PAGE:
Several weeks ago, I received a telephone call from one of my readers. She told me about a motto that her family had when she was growing up. It consisted of three parts: Use it up. Wear it out. Do without.
I was inspired by this and since the conversation have been questioning myself regarding whether this applies in my own life.
1. Use it up - They say that you can tell if a chef is good by the amount of garbage that leaves the kitchen. A cook who is creative and wise will hardly have anything left over that has to be thrown away. Do you buy too much food and then end up having waste? How about your freezer? Do you keep track of what is in it and rotate regularly or just wait until freezer burn does its damage? My daughter lives in Okotoks where there is a limit of three bags of garbage per household per week. Good idea. What are you throwing away that perhaps could or should have been used up?
2. Wear it out - Clothing can last a long time. The days of patching and altering do not seem to be as prevalent as in the past. We often have the idea that we "need" a new outfit when all we really need to do is check the closet. I am always surprised when I hear that people have gone to a second-hand store and actually purchased items that still have price tags as they have never been worn. One of the blogs that I subscribe to is written by a woman with twelve children. They live in a small house and she goes through all the family's clothing each season. Each of the children is allowed only three outfits per season. The mother states that this is all that is needed, and it definitely saves on laundry! Do you really need a new car or house? Are there things in the back of a cupboard that could be used? How many items are in boxes that you have forgotten about?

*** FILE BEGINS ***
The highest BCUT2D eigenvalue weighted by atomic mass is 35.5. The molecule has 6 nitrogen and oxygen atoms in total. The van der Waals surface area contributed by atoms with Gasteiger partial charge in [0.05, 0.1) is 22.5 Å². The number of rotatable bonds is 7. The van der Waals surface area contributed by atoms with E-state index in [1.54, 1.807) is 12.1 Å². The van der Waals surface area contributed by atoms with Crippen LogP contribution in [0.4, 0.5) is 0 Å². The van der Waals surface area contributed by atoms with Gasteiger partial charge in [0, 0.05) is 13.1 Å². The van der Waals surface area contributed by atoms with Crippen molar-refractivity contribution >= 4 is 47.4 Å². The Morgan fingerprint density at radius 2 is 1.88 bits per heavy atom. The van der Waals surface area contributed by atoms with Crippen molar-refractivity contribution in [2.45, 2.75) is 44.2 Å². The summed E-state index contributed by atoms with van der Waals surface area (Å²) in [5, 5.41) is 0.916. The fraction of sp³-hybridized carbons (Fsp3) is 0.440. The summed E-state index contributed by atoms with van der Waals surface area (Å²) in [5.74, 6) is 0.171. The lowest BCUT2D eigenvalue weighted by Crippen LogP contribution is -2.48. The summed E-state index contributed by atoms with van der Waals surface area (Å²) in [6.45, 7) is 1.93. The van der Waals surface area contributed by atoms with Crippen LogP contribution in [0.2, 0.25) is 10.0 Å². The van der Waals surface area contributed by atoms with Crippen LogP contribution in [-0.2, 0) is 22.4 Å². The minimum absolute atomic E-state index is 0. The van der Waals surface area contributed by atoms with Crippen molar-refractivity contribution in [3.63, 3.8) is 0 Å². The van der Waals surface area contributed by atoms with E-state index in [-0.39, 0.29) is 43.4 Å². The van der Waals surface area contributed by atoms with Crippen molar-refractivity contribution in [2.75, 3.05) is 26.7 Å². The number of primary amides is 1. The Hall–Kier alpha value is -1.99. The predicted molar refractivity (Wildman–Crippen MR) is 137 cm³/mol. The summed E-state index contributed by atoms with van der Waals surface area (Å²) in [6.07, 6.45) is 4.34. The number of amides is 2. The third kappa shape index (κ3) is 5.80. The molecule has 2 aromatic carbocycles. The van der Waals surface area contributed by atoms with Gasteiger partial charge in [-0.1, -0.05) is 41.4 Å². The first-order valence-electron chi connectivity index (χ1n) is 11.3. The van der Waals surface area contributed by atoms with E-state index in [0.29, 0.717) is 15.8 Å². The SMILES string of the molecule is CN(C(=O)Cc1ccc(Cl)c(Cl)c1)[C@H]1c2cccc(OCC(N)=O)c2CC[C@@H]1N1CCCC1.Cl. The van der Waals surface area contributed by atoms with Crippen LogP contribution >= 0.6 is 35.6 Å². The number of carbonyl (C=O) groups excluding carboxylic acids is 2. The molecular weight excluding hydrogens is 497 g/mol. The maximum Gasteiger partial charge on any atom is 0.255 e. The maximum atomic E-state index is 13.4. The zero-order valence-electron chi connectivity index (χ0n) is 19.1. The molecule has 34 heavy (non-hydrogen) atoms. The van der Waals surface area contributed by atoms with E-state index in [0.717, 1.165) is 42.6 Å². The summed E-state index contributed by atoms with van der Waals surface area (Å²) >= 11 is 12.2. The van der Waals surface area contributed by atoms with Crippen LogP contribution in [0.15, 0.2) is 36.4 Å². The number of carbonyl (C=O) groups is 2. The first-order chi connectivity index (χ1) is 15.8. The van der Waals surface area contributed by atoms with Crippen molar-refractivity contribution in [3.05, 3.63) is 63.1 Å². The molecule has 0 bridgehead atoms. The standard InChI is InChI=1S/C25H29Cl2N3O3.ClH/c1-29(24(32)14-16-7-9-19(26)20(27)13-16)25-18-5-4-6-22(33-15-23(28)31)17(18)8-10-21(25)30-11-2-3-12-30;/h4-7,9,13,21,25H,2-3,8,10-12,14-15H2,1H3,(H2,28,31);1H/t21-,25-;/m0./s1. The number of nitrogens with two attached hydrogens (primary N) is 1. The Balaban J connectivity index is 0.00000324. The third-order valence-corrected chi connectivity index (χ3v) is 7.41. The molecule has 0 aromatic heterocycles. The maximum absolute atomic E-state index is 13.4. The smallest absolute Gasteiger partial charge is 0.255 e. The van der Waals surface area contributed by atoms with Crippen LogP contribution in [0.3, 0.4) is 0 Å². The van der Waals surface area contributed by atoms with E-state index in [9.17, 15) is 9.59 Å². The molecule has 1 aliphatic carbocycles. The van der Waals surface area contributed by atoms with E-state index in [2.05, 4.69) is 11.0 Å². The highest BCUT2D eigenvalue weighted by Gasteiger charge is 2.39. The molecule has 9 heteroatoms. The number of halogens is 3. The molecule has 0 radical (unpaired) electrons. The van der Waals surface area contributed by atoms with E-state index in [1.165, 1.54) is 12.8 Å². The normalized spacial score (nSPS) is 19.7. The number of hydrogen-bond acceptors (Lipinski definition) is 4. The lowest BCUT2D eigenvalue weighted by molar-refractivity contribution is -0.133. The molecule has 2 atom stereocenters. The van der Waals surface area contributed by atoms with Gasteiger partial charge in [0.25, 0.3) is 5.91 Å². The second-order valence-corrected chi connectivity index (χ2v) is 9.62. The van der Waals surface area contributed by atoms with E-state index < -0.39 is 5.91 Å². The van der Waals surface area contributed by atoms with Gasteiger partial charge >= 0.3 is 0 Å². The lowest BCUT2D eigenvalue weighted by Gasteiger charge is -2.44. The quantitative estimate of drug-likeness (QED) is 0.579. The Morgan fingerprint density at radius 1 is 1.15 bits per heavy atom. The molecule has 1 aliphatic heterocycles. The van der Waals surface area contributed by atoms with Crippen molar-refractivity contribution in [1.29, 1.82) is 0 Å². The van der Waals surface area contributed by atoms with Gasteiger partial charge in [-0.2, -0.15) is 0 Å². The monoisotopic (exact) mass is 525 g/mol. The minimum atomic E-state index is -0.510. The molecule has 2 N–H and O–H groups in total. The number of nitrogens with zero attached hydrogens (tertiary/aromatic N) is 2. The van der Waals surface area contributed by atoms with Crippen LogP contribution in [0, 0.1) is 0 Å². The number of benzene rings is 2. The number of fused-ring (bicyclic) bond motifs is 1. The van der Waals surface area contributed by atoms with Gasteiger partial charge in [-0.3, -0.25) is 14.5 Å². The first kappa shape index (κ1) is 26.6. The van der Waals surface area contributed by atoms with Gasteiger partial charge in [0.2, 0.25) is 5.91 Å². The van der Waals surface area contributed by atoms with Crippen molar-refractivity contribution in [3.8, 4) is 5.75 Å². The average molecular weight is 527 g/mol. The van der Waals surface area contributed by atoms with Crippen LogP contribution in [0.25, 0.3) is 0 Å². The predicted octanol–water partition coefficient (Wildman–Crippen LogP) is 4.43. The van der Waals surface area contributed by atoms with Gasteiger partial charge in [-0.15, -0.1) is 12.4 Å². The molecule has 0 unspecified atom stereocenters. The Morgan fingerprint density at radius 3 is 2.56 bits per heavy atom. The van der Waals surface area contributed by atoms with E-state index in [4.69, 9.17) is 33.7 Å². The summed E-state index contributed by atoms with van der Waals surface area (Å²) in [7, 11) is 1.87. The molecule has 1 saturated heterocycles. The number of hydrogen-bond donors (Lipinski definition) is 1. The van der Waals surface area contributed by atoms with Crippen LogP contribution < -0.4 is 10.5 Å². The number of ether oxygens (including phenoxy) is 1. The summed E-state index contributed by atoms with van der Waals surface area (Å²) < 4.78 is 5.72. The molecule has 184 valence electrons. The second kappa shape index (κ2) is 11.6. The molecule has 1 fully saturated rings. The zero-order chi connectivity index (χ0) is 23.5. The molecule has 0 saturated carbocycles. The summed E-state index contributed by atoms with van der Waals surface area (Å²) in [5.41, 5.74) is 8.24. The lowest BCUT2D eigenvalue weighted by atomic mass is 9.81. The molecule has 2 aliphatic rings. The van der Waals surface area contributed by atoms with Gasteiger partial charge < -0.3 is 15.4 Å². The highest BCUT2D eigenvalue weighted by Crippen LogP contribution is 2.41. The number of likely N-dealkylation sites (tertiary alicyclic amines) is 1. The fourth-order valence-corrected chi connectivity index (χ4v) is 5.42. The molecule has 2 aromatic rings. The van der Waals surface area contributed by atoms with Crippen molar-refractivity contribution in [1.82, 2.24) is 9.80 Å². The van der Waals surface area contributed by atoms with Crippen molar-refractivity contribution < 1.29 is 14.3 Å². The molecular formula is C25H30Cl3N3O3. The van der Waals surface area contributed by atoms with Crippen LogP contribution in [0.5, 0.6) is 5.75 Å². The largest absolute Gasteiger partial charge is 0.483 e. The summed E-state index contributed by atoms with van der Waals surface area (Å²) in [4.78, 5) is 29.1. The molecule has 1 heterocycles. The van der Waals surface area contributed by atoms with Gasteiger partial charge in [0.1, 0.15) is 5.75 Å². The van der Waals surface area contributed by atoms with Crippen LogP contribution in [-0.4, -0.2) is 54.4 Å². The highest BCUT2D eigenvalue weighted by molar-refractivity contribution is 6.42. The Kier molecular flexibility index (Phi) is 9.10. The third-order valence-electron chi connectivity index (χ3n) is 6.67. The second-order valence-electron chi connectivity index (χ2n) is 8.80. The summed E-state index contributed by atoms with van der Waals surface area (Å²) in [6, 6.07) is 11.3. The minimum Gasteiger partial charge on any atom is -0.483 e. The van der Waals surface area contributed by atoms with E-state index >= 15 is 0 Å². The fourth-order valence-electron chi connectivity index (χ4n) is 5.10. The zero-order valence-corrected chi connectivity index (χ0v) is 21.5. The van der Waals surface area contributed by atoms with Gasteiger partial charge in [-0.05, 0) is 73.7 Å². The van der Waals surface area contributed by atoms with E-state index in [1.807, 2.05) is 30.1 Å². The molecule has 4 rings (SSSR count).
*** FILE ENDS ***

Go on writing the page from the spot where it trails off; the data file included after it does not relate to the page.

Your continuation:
3. Do without - Sometimes, after a long day I get in my car and think about going through a drive-through. Then I remember that I have left-overs at home so steer my car in that direction. There is a big difference between the words "need" and "want". The advertising industry is designed to get your attention and encourage you to want things that you don't need. It may be easy to slip into a thought pattern of filling our wants instead of examining our needs.
I am sure that each of us has had a least one period in our lives when we were financially stressed. We managed! One man told me that he ate a lot of popcorn when he was at university because it was filling but inexpensive. Some walk for exercise rather than buying a gym membership. Clothing items can be spruced up with accessories and a haircut can always be put off for a couple of extra weeks.
I want to thank the reader who took her precious time to share this wise family motto with us. I know that it has helped me to be more thoughtful about how I use the resources that are available for me.
Are you also open-minded about change and how this lady's words can be put to good use?
And now I would like to invite you to claim your Free Instant Access to a complimentary list of 10 Steps to Making Your Life an Adventure when you visit http://lindahancock.com
From Dr. Linda Hancock, Registered Psychologist and Registered Social Worker